Tree of Life

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Object Name: 
Stained Glass Window from the Darwin D. Martin House, Buffalo, New York
Tree of Life
Accession Number: 
Overall H: 100.9 cm
On Display
Credit Line: 
Clara S. Peck Endowment
Web Description: 
The Tree of Life window is the most well-known design for stained glass made by the celebrated American architect Frank Lloyd Wright. In this window, Wright has reduced the tree to its most elemental, geometric form—with a square for the roots, simple straight lines for the trunk, and chevrons for the branches. Leaves are indicated by pieces of gold, red, and green glass. Wright conceived of windows as filters to control the quality and play of light in a room. Each of the small pieces of glass in this window is set into the brass came at a slightly different angle to enhance light reflection, much like the shimmer of leaves waving in the breeze. An ancient symbol, the tree of life appears in the traditional textiles of many cultures. This window was designed for the residence of Darwin D. Martin, an executive with the Larkin Soap Company based in Buffalo, New York. Martin’s success as a businessman had made him a millionaire by 1902, which was the year he commissioned Frank Lloyd Wright to design a home for him and his family. The Darwin D. Martin House Complex, as it is now known, includes the George Barton House (built in 1903 by Martin for his sister and brother-in-law), the Darwin D. Martin House (built in 1904–1905), a conservatory, pergola, and carriage house (built in 1903–1905, demolished in 1962, and reconstructed in 2004–2007), and a gardener’s cottage (built in 1909). The complex includes gardens designed by the Wright’s studio superintendent, the landscape architect Walter Burley Griffin. The low, horizontal silhouette of the Martin complex is characteristic of Wright’s Prairie Style, which evokes the long, flat vistas of the American prairie. Completed in 1907, the complex was abandoned from 1938 until 1954. During this period, much of the furniture and decorations designed by Wright were removed. The remodeling of the Martin House and other buildings in the 1960s resulted in the further loss of original elements. There were originally 394 pieces of art glass in the Martin House complex, and all of the windows were made by the Linden Glass Company in Chicago. Although the fifteen different stained glass patterns for the Martin complex were not given specific names by Wright or Martin, the most famous pattern has been referred to as the "Tree of Life" for several decades. The Darwin D. Martin House Complex was listed on the National Register of Historic Places in 1975, and in 1986, it was named a National Historic Landmark. In 2000, a major restoration project of the buildings and grounds was begun by the Martin House Restoration Corporation, a non-profit organization in Buffalo. Although the restoration of the Martin complex is not yet complete, many of the buildings are open to the public. For more information on the Darwin D. Martin House Complex, go to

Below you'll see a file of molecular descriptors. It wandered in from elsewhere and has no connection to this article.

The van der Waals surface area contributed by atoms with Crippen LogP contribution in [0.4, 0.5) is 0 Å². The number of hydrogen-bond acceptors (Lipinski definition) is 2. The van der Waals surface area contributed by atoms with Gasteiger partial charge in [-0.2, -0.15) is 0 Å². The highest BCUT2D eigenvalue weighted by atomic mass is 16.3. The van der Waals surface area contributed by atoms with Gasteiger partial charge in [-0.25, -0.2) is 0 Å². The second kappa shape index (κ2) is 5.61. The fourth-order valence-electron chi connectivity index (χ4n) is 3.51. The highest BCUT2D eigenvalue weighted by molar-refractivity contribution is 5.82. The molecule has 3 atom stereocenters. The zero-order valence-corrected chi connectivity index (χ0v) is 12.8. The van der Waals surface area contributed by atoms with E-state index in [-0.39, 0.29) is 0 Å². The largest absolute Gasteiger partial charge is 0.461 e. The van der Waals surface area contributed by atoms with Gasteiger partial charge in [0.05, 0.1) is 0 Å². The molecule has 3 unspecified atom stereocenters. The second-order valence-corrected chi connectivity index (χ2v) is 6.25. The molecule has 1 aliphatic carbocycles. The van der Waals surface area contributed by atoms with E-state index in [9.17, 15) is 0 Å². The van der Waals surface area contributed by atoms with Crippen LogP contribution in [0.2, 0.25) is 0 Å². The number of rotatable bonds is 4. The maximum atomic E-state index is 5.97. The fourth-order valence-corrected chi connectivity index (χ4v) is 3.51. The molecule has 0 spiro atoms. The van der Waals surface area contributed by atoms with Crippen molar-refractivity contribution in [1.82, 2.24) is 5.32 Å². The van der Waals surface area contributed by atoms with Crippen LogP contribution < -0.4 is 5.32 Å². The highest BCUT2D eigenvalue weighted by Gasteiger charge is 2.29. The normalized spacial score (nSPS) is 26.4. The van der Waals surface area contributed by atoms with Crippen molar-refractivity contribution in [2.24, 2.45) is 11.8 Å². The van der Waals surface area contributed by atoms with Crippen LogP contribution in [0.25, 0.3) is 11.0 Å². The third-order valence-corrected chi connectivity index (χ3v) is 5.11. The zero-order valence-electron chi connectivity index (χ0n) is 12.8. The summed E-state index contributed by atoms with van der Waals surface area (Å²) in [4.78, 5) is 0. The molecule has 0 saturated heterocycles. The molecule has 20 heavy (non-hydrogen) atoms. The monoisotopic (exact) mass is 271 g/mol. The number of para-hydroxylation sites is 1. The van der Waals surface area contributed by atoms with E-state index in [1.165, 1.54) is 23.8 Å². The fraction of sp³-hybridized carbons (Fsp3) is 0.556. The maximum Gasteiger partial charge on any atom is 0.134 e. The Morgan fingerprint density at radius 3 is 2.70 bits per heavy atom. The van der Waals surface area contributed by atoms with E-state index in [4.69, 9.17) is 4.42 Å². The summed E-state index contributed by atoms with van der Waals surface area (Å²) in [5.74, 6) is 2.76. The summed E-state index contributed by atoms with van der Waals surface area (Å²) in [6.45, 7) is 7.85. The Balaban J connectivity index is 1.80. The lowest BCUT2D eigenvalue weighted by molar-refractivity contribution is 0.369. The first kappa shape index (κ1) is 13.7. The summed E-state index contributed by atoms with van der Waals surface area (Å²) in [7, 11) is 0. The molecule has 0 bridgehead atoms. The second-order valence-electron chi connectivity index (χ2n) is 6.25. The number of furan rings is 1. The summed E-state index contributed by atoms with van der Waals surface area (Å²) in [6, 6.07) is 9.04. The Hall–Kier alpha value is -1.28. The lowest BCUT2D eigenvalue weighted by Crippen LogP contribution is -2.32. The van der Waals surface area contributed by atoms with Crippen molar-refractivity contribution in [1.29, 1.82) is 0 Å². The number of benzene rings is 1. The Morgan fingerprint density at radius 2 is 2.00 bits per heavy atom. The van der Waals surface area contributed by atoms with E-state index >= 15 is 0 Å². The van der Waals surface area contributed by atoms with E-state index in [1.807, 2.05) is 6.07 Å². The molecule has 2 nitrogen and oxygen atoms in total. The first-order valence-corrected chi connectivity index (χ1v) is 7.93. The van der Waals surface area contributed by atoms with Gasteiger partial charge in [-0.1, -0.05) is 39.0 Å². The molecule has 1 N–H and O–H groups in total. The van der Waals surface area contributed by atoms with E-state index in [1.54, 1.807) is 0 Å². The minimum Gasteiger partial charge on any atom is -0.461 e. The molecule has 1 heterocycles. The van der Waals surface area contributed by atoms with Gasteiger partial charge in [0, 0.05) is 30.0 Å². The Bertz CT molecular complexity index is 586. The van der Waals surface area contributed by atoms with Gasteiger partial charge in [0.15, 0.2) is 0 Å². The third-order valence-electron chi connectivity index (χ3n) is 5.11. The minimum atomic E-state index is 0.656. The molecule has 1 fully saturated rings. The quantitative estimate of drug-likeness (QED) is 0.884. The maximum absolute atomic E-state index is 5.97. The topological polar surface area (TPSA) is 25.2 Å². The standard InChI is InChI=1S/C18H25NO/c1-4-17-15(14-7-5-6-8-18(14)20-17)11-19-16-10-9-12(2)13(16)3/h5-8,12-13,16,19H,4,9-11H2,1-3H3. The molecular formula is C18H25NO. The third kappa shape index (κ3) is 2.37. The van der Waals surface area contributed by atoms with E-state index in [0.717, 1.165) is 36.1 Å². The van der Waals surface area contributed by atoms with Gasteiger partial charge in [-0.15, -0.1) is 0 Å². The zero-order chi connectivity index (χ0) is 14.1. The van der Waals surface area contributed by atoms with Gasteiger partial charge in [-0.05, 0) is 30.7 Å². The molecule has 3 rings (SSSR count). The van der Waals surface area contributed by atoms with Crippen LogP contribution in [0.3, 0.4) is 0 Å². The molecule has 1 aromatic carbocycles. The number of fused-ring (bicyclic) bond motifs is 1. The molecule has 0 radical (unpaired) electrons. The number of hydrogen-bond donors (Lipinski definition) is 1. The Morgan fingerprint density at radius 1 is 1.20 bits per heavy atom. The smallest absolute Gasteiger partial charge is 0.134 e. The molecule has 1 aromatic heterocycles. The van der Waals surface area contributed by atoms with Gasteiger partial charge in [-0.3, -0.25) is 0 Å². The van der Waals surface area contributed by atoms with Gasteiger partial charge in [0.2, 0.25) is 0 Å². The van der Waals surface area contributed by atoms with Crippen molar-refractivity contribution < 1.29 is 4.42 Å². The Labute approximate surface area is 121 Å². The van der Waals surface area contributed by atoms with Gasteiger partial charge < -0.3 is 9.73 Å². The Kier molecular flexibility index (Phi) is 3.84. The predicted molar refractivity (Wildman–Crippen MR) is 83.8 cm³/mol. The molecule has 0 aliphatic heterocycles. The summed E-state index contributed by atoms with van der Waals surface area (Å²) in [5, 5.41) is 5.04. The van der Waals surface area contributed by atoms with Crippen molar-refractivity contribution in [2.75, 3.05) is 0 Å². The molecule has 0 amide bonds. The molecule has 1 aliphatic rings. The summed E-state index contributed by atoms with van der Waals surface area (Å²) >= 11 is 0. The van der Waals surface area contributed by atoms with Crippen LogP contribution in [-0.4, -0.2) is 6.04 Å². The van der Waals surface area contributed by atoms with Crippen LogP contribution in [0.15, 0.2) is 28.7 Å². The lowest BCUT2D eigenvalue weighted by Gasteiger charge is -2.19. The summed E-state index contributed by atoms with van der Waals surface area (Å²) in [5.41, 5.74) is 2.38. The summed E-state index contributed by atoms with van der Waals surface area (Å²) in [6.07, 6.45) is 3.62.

Monaghan, Thomas S., Source
Primary Description: 
Colorless, several shades of transparent green, transparent amber, translucent white (some amber striations), opalescent, iridized gold, gold mirror? (Some descriptions say this is gold leaf sandwiched between colorless) non-lead glass (window, some antique), zinc and/or possibly brass cane, possibly gold leaf; cut, assembled, possibly some patination on cane. Vertical rectangular window with symmetric abstract geometric design depicting three stylized trees or plants reduced to a grid of straight lines (cane is raised V-shaped) and small panes of colored glass on a background of colorless; format subdivided into three, almost identical vertical rectangles, in turn subdivided into "foliage", "trunk" and "root" sections (these subdividing the entire space into three unequal horizontal rectangles); "foliage" occupies slightly more than the top third of window and is comprised of three vertical rectangles formed of pairs of diagonal lines meeting to form rows of "V" "branches", ends of diagonals have "leaves" of small triangles of green glass, then small vertical rows of small square blocks of green and amber alternating with colorless; main portion of window is colorless divided by cane into three vertical rectangular sections each in turn bisected by three narrow parallel "trunk" lines; "roots" are represented by row of three large lightly gold-iridized squares at base surrounded by grid and regularly spaced small squares; wider metal framing (came) around six larger rectangles at top and three large squares at base; non-original wooden frame painted dark gray.
Frank Lloyd Wright: Preserving an Architectural Heritage, Decorative Designs from the Domino's Pizza Collection
Seattle Art Museum 1990-03 through 1990-06
Chicago Historical Society 1990-07 through 1990-09
Albright-Knox Gallery 1990-10 through 1991-01
Denver Art Museum 1991-01 through 1991-05
Pennsylvania Academy of Fine Arts 1991-05 through 1991-07
Dallas Museum of Art 1991-08 through 1992-01
Pennsylvania Museum of Art 1991-08 through 1992-01
American Craft Museum
Escort Guide to the Galleries (2013) illustrated, p. 38, top; BIB# 134015
Escort Guide to the Galleries [V4/2013] (2013) illustrated, p. 40, top; BIB# 134856
The Corning Museum of Glass Annual Report 1992 (1993) illustrated, pp. 10-11;
Recent Important Acquisitions, 35 (1993) illustrated, p. 126, #18; BIB# AI32226
Stained Glass: Jewels of Light (1988) illustrated, p. 75; BIB# 59584
The Stained Glass Panels of Frank Lloyd Wright (1968-11) pp. 34-35;